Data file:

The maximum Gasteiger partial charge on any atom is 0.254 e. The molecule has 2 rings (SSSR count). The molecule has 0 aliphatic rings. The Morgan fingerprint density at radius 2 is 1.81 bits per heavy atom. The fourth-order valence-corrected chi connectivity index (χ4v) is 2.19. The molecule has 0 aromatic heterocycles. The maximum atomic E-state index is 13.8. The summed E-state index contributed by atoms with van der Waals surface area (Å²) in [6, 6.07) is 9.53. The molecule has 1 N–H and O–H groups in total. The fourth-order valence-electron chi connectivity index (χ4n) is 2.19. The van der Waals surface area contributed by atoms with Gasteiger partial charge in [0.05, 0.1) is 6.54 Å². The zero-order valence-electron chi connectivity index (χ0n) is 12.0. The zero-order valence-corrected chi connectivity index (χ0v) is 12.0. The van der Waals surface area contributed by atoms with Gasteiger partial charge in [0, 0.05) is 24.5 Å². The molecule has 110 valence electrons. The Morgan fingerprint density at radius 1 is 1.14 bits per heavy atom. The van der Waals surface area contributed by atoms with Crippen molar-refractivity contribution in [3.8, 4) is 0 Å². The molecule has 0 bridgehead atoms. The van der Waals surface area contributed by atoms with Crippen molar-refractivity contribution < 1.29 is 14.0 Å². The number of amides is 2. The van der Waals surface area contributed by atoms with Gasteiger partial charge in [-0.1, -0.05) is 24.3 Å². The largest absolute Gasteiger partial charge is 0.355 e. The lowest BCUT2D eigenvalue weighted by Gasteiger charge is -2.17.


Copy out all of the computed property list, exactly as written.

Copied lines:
The maximum Gasteiger partial charge on any atom is 0.254 e. The molecule has 2 rings (SSSR count). The molecule has 0 aliphatic rings. The Morgan fingerprint density at radius 2 is 1.81 bits per heavy atom. The fourth-order valence-corrected chi connectivity index (χ4v) is 2.19. The molecule has 0 aromatic heterocycles. The maximum atomic E-state index is 13.8. The summed E-state index contributed by atoms with van der Waals surface area (Å²) in [6, 6.07) is 9.53. The molecule has 1 N–H and O–H groups in total. The fourth-order valence-electron chi connectivity index (χ4n) is 2.19. The van der Waals surface area contributed by atoms with Gasteiger partial charge in [0.05, 0.1) is 6.54 Å². The zero-order valence-electron chi connectivity index (χ0n) is 12.0. The zero-order valence-corrected chi connectivity index (χ0v) is 12.0. The van der Waals surface area contributed by atoms with Gasteiger partial charge in [0, 0.05) is 24.5 Å². The molecule has 110 valence electrons. The Morgan fingerprint density at radius 1 is 1.14 bits per heavy atom. The van der Waals surface area contributed by atoms with Crippen molar-refractivity contribution in [3.8, 4) is 0 Å². The molecule has 0 bridgehead atoms. The van der Waals surface area contributed by atoms with Crippen molar-refractivity contribution < 1.29 is 14.0 Å². The number of amides is 2. The van der Waals surface area contributed by atoms with Gasteiger partial charge in [-0.1, -0.05) is 24.3 Å². The largest absolute Gasteiger partial charge is 0.355 e. The lowest BCUT2D eigenvalue weighted by Gasteiger charge is -2.17.